Laura Case, PT, DPT, MS, PhD, PCS, C/NDT, is an associate professor of Orthopaedic Surgery and a core faculty member in the Duke Doctor of Physical Therapy program.
Laura Case grew up knowing that she wanted to work with children and when she discovered physical therapy, it was the perfect fit, combining the intellectual challenge of science with the emotional depth of seeking answers for children.
After graduation, she drove from New York straight to Seattle to work with the best in her field. But after eight years of full-time clinical practice, the questions she found herself pondering became more and more scientific. “They were questions about the “whys”, and they were becoming more complex to answer,” she explains.
Understanding the "Whys"
As a young clinician, she became driven to better understand the “whys” herself and to find more comprehensive answers for patients and their families. She enrolled in an advanced master’s program at UNC Chapel Hill while continuing to work clinically. This move kicked off her 30-year journey into teaching, treating, and researching childhood-onset neuromusculoskeletal disorders such as cerebral palsy, traumatic brain injury, Duchenne muscular dystrophy, spinal muscular atrophy, Pompe disease, myelodysplasia, juvenile rheumatoid arthritis, and brachial plexus injury.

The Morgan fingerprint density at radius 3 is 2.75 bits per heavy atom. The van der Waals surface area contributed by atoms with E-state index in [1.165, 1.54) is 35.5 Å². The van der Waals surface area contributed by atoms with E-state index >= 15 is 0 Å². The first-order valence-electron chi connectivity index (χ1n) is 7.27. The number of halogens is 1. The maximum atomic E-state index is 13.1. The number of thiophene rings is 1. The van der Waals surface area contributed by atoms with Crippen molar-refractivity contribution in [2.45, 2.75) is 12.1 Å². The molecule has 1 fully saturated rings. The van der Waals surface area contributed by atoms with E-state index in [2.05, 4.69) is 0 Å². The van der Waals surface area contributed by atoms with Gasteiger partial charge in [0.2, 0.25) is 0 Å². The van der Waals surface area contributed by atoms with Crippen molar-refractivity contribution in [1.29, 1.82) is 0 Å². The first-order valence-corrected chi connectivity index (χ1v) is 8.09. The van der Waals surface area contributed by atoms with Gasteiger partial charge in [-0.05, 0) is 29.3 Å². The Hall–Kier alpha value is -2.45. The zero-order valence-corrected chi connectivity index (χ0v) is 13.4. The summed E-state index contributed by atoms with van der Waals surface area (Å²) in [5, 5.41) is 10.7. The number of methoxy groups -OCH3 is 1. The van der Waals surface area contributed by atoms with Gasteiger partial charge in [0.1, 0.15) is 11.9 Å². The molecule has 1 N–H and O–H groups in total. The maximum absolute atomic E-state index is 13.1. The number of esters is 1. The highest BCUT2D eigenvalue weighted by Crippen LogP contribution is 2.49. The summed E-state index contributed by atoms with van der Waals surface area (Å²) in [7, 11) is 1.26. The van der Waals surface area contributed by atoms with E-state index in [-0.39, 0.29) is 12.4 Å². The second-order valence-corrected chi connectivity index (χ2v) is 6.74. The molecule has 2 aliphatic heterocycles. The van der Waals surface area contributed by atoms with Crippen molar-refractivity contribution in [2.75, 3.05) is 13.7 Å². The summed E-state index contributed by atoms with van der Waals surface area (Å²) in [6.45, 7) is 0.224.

Dr. Case has been on groundbreaking teams that have developed six disease-modifying treatments for genetically based neuromuscular disorders including, Pompe disease, Duchenne muscular dystrophy (DMD), spinal muscular atrophy (SMA), and hypophosphatasia (HPP). Many were the first of their kind because they effectively change the underlying genetically based mechanism of the disease(s).
She serves as a clinical evaluator for the Cooperative International Neuromuscular Research Group (CINRG), a leader in the development of outcomes measures in neuromuscular disorders, providing a clinical network for support of clinical trials in neuromuscular disorders. She has helped develop international guidelines for managing Duchenne muscular dystrophy, Pompe disease, and other glycogen storage diseases.
The Groundbreaking Duke Pompe Disease Team
In 1999, Dr. Case joined pediatric medical geneticists Y.T. Chen MD, PhD, and Priya Kishnani, MD, on the Pompe team at Duke, and has been the lead physical therapist for 25 years on the ground-breaking Duke team, focused on research and treatment for people with Pompe disease, a rare genetically based metabolic disorder which damages muscle and nerve cells throughout the body.